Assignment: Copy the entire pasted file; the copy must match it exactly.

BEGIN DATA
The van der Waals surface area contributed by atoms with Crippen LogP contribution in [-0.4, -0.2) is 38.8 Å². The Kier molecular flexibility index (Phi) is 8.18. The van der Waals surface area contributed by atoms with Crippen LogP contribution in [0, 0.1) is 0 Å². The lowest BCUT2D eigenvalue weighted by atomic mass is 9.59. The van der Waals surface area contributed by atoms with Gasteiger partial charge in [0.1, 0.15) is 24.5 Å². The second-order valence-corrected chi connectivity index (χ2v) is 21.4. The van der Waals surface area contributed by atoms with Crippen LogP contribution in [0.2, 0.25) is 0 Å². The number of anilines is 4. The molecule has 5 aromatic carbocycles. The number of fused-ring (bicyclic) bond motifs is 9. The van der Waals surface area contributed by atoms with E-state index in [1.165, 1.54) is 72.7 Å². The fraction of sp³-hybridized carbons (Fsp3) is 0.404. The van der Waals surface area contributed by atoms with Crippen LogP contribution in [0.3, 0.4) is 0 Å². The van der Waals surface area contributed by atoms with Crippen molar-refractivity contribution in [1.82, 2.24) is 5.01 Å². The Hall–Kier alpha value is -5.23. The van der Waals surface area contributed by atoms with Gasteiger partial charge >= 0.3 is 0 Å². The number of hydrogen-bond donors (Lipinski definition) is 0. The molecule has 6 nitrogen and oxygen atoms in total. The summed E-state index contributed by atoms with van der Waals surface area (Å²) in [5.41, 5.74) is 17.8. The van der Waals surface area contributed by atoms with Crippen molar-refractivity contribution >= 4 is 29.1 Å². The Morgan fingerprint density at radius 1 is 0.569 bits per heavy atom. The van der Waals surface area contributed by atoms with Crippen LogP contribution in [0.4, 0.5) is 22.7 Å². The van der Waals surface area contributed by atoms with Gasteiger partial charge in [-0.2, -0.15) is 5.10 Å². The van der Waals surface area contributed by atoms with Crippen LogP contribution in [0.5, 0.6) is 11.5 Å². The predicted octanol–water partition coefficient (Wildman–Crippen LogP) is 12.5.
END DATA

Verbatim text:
The van der Waals surface area contributed by atoms with Crippen LogP contribution in [-0.4, -0.2) is 38.8 Å². The Kier molecular flexibility index (Phi) is 8.18. The van der Waals surface area contributed by atoms with Crippen LogP contribution in [0, 0.1) is 0 Å². The lowest BCUT2D eigenvalue weighted by atomic mass is 9.59. The van der Waals surface area contributed by atoms with Gasteiger partial charge in [0.1, 0.15) is 24.5 Å². The second-order valence-corrected chi connectivity index (χ2v) is 21.4. The van der Waals surface area contributed by atoms with Crippen LogP contribution in [0.2, 0.25) is 0 Å². The number of anilines is 4. The molecule has 5 aromatic carbocycles. The number of fused-ring (bicyclic) bond motifs is 9. The van der Waals surface area contributed by atoms with E-state index in [1.165, 1.54) is 72.7 Å². The fraction of sp³-hybridized carbons (Fsp3) is 0.404. The van der Waals surface area contributed by atoms with Crippen LogP contribution in [0.3, 0.4) is 0 Å². The van der Waals surface area contributed by atoms with Crippen molar-refractivity contribution in [1.82, 2.24) is 5.01 Å². The Hall–Kier alpha value is -5.23. The van der Waals surface area contributed by atoms with Gasteiger partial charge >= 0.3 is 0 Å². The number of hydrogen-bond donors (Lipinski definition) is 0. The molecule has 6 nitrogen and oxygen atoms in total. The summed E-state index contributed by atoms with van der Waals surface area (Å²) in [5.41, 5.74) is 17.8. The van der Waals surface area contributed by atoms with Crippen molar-refractivity contribution >= 4 is 29.1 Å². The Morgan fingerprint density at radius 1 is 0.569 bits per heavy atom. The van der Waals surface area contributed by atoms with Crippen LogP contribution in [0.4, 0.5) is 22.7 Å². The van der Waals surface area contributed by atoms with Gasteiger partial charge in [-0.2, -0.15) is 5.10 Å². The van der Waals surface area contributed by atoms with Crippen LogP contribution in [0.5, 0.6) is 11.5 Å². The predicted octanol–water partition coefficient (Wildman–Crippen LogP) is 12.5.